- Their cover of Hogie Carmichael's 'Hong Kong Blues; reflected the band's longstanding interest in blues.  To be honest, the first couple of spins this one didn't do anything for me, but it's charms (the versus 'sweet opium won't let me fly away' always makes me smile) eventually caught up with me.  Steve turned in a tasty sax solo and Hill's guitar solo was far more accomplished this time out.  Hill also handled the lead vocal.   rating: *** stars

- A stomping blues-rocker kicked along by Eastwood's drums and confident vocals, 'Rock Bottom Cinder' would have made Van Morrison and Them proud.  Interestingly, this was another track that sounded more 1967 than 1969.  One of my picks for standout performance.   rating: **** stars

- 'Woman of the Green Lantern' was another cool track.  Basically a blues groove with some intriguing oriental edges added to the arrangement - the liner notes described it as "Tells the story of a Japanese prostitute - an atmospheric background to this number. "  I'm guessing the foreign lyrics were actually Japanese.    rating: **** stars

- Musically 'Don't Torture Your Mind' was a mid-tempo rocker that never really kicked into gear for me, but lyrically it was one of the album's most intriguing performances.  Hill and Steve shared slightly ragged lead vocals on this one.    rating: *** stars

- Kicked along by some barrelhouse piano, 'Tailor Made Babe' was a straightforward blues number.  Eastwood sounded quite drunk on this one while Hill turned in a blazing lead guitar solo.  Surprisingly good for a standard blues number.   rating: *** stars

- 'Pendulum' was a blues shuffle with the liner notes described the song as: "Deals with time that slipped away unnoticed in a man's life.  He becomes aware of the clock and his uneventful life."  A  bit too cute for my tastes, though it generate quite a bit of energy towards the end.     rating: *** stars

- More conventional blues, Hill's quick solos were the highlight on 'Karen Train Blues'.  The liner notes described the song as being inspired by: "Of a girl "Bugsy" met on a trip to Amsterdam."   rating: ** stars

- So the liner note said 'Too Much In Love with a Bad Thing' was "an experiment involving blues and ska" ...   The Cream-styled blues inspiration was clear.  Not so much the ska ...   Regardless, this was the album's standout blues number with a killer Garner bass line.  Clapton and company would have approved of this blues-rocker.   rating: **** stars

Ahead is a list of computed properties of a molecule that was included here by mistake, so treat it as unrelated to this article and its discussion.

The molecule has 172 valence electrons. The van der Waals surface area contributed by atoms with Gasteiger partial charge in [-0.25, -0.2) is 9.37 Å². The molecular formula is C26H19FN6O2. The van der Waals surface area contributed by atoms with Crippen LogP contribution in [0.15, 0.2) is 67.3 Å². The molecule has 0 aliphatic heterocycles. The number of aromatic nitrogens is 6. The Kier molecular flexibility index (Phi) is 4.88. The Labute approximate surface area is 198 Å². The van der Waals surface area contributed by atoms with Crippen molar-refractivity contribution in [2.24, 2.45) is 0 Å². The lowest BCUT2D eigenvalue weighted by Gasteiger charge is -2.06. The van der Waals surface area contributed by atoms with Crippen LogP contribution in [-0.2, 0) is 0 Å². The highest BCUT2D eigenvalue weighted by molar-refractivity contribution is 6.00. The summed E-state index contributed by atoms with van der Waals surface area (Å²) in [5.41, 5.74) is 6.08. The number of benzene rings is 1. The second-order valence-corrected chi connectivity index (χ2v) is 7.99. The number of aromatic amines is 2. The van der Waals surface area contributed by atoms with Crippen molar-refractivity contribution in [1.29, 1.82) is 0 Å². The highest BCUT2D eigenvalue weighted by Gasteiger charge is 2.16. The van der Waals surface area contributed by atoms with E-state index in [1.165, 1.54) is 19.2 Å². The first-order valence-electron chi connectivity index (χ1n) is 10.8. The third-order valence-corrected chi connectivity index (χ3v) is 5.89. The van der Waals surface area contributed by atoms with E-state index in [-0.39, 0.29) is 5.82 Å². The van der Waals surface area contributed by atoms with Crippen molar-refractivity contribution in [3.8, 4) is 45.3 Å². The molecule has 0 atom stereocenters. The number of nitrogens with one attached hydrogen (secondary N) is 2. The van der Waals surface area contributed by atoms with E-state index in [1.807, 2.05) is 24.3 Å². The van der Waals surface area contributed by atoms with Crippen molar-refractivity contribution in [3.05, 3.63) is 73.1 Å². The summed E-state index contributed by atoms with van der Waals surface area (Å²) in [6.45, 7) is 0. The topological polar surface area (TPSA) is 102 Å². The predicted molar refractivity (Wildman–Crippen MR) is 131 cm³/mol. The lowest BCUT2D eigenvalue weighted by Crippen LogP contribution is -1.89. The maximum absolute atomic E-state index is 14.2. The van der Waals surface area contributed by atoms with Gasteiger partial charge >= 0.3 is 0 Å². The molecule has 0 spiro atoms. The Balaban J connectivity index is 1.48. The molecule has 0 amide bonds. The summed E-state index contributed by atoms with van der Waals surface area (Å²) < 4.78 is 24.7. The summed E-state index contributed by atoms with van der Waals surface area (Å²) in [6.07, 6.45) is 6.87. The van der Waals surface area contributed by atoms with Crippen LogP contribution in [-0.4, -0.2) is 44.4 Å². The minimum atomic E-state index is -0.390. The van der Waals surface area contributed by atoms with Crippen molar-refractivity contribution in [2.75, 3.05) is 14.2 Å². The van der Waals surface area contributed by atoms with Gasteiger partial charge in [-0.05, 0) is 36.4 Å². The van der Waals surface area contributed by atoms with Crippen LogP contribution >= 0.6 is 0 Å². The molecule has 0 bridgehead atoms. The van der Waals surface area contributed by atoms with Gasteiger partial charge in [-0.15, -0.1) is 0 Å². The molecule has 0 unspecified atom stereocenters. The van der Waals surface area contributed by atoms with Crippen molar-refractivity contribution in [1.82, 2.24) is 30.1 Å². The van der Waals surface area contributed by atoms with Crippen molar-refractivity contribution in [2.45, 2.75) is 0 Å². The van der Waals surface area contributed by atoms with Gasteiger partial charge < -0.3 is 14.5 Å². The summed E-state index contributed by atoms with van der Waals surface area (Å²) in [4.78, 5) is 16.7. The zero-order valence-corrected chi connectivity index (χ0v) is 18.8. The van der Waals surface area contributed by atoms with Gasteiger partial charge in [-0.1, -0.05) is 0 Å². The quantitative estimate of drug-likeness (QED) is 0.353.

- Kudos to Eastwood for having written such a blatantly anti-drug track - a traditional blues number, 'Mrs. Cocaine' was even more impressive given it was recorded at a time when drug use was widely admired among musicians.   rating: **** stars

- The title's meaning is lost on my American ears and the liner notes aren't particularly insightful ... "A place that no longer exists, but it was the English equivalent of Harlem."    Musically this was another strong Cream-styled blues rocker.   rating: **** stars

- I'm not sure why, but the closing acoustic blues number 'Keep the Motor Running' ranks as one of my favorites.  Maybe because it has a giddy feel to it, of the supposed inspiration: "an experience with a taxi driver and a landlord - not fiction", this one always makes me smile.   rating: **** stars


As mentioned above, the album spun off a series of three singles:


- 1968's 'Tailor Made Babe' b/w 'Turn Over The Soil' (President catalog number PT 218)

- 1969's 'Jack Rabbit' b/w 'Keep The Motor Running' (President catalog number PT 236)

- 1969's 'Pendulum' b/w 'Don't Torture Your Mind'  (President catalog number PT 271)


By no stretch of the imagination a lost classic, but fun through-and-through.  Worth looking for since you can still find affordable copies.


"The Exceptional Exception" track listing:
(side 1)

1.) Jack Rabbit  (Alan Eastwood) - 1:56

2.) Hong Kong Blues   (Hogie Carmichael) - 3:35

3.) Rock Bottom Cinder   (Alan Eastwood) -  2:31

4.) Woman of the Green Lantern   (Alan Eastwood) - 2:49

5.) Don't Torture Your Mind   (Roger Hill) - 2:45

6.) Tailor Made Babe  (Alan Eastwood) - 2:34


(side 2)
1.) Pendulum  (Alan Eastwood) - 3:08

2.) Karen Train Blues   (Alan Eastwood) - 2:03

3.) Too Much In Love with a Bad Thing  (Alan Eastwood) - 3:34

4.) Mrs. Cocaine  (Alan Eastwood) - 5:01

5.) Bums Puzzle  (Alan Eastwood) - 2:37

6.) Keep the Motor Running   (Alan Eastwood) - 



Through the years Eastwood remained active in music recording a couple of solo efforts, though alcohol addiction sidetracked his career throughout the late 1970s and 1980s/  He died of heart failure in October 2007.  I usually try to avoid this kind of stuff, but in the wake of his death, Eastwood's former 'partner' Poly Wilson-Clark put up a touching tribute page to the man.  I can only hope that people remember me as kindly: